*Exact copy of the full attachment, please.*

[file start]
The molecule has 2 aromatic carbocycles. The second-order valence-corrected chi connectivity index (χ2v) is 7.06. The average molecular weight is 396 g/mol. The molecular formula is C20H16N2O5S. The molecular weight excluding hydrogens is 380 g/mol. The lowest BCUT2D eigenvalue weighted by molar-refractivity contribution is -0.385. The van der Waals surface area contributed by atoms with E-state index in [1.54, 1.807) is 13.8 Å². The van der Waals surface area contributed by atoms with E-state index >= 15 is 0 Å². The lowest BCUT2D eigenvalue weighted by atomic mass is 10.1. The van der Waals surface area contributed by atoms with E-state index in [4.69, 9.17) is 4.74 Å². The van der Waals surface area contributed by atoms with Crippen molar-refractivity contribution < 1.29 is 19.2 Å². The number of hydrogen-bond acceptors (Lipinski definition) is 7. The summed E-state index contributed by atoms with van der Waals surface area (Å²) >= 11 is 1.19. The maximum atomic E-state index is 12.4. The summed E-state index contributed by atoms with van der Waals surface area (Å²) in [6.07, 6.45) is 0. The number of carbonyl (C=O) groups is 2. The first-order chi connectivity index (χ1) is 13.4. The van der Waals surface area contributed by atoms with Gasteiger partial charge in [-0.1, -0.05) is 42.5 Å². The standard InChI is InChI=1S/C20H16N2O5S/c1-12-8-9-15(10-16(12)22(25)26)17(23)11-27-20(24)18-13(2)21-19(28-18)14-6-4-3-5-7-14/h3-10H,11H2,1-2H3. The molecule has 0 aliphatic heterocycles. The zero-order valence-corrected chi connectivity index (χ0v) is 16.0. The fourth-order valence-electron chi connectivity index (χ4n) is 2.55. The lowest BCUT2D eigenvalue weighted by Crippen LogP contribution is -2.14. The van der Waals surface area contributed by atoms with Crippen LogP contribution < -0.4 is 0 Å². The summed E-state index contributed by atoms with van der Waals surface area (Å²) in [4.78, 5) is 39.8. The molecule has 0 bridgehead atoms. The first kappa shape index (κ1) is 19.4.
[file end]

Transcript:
The molecule has 2 aromatic carbocycles. The second-order valence-corrected chi connectivity index (χ2v) is 7.06. The average molecular weight is 396 g/mol. The molecular formula is C20H16N2O5S. The molecular weight excluding hydrogens is 380 g/mol. The lowest BCUT2D eigenvalue weighted by molar-refractivity contribution is -0.385. The van der Waals surface area contributed by atoms with E-state index in [1.54, 1.807) is 13.8 Å². The van der Waals surface area contributed by atoms with E-state index >= 15 is 0 Å². The lowest BCUT2D eigenvalue weighted by atomic mass is 10.1. The van der Waals surface area contributed by atoms with E-state index in [4.69, 9.17) is 4.74 Å². The van der Waals surface area contributed by atoms with Crippen molar-refractivity contribution < 1.29 is 19.2 Å². The number of hydrogen-bond acceptors (Lipinski definition) is 7. The summed E-state index contributed by atoms with van der Waals surface area (Å²) >= 11 is 1.19. The maximum atomic E-state index is 12.4. The summed E-state index contributed by atoms with van der Waals surface area (Å²) in [6.07, 6.45) is 0. The number of carbonyl (C=O) groups is 2. The first-order chi connectivity index (χ1) is 13.4. The van der Waals surface area contributed by atoms with Gasteiger partial charge in [-0.1, -0.05) is 42.5 Å². The standard InChI is InChI=1S/C20H16N2O5S/c1-12-8-9-15(10-16(12)22(25)26)17(23)11-27-20(24)18-13(2)21-19(28-18)14-6-4-3-5-7-14/h3-10H,11H2,1-2H3. The molecule has 0 aliphatic heterocycles. The zero-order valence-corrected chi connectivity index (χ0v) is 16.0. The fourth-order valence-electron chi connectivity index (χ4n) is 2.55. The lowest BCUT2D eigenvalue weighted by Crippen LogP contribution is -2.14. The van der Waals surface area contributed by atoms with Crippen LogP contribution < -0.4 is 0 Å². The summed E-state index contributed by atoms with van der Waals surface area (Å²) in [4.78, 5) is 39.8. The molecule has 0 bridgehead atoms. The first kappa shape index (κ1) is 19.4.